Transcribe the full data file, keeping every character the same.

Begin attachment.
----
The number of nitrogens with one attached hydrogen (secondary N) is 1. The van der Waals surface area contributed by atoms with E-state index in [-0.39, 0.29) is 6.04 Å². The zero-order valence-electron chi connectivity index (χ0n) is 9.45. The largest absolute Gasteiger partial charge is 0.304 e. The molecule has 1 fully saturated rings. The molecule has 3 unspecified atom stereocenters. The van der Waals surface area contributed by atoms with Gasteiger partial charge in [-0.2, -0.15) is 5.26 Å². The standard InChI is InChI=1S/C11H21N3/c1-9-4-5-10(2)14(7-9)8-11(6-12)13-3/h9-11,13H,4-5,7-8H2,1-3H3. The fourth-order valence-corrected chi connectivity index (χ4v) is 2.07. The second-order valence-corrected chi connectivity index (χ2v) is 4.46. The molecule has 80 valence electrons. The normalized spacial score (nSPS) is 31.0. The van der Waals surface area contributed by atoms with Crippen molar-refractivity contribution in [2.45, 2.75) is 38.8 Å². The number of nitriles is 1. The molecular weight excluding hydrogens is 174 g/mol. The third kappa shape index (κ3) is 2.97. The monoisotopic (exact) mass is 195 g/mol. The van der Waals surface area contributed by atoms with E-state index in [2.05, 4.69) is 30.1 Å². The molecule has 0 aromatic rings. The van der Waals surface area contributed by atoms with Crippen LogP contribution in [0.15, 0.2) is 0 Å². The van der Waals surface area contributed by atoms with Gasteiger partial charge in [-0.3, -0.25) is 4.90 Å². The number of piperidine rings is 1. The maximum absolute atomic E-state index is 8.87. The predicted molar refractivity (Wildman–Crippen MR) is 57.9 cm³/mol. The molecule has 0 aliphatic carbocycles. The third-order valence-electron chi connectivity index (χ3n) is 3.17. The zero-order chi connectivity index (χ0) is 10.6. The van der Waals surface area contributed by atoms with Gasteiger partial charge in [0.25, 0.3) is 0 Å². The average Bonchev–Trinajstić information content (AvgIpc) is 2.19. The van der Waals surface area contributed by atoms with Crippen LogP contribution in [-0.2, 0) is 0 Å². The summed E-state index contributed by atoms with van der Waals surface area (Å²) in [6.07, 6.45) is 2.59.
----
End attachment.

The number of nitrogens with one attached hydrogen (secondary N) is 1. The van der Waals surface area contributed by atoms with E-state index in [-0.39, 0.29) is 6.04 Å². The zero-order valence-electron chi connectivity index (χ0n) is 9.45. The largest absolute Gasteiger partial charge is 0.304 e. The molecule has 1 fully saturated rings. The molecule has 3 unspecified atom stereocenters. The van der Waals surface area contributed by atoms with Gasteiger partial charge in [-0.2, -0.15) is 5.26 Å². The standard InChI is InChI=1S/C11H21N3/c1-9-4-5-10(2)14(7-9)8-11(6-12)13-3/h9-11,13H,4-5,7-8H2,1-3H3. The fourth-order valence-corrected chi connectivity index (χ4v) is 2.07. The second-order valence-corrected chi connectivity index (χ2v) is 4.46. The molecule has 80 valence electrons. The normalized spacial score (nSPS) is 31.0. The van der Waals surface area contributed by atoms with Crippen molar-refractivity contribution in [2.45, 2.75) is 38.8 Å². The number of nitriles is 1. The molecular weight excluding hydrogens is 174 g/mol. The third kappa shape index (κ3) is 2.97. The monoisotopic (exact) mass is 195 g/mol. The van der Waals surface area contributed by atoms with E-state index in [2.05, 4.69) is 30.1 Å². The molecule has 0 aromatic rings. The van der Waals surface area contributed by atoms with Crippen LogP contribution in [0.15, 0.2) is 0 Å². The van der Waals surface area contributed by atoms with Gasteiger partial charge in [-0.3, -0.25) is 4.90 Å². The number of piperidine rings is 1. The maximum absolute atomic E-state index is 8.87. The predicted molar refractivity (Wildman–Crippen MR) is 57.9 cm³/mol. The molecule has 0 aliphatic carbocycles. The third-order valence-electron chi connectivity index (χ3n) is 3.17. The zero-order chi connectivity index (χ0) is 10.6. The van der Waals surface area contributed by atoms with Gasteiger partial charge in [0.25, 0.3) is 0 Å². The average Bonchev–Trinajstić information content (AvgIpc) is 2.19. The van der Waals surface area contributed by atoms with Crippen LogP contribution in [-0.2, 0) is 0 Å². The summed E-state index contributed by atoms with van der Waals surface area (Å²) in [6.07, 6.45) is 2.59.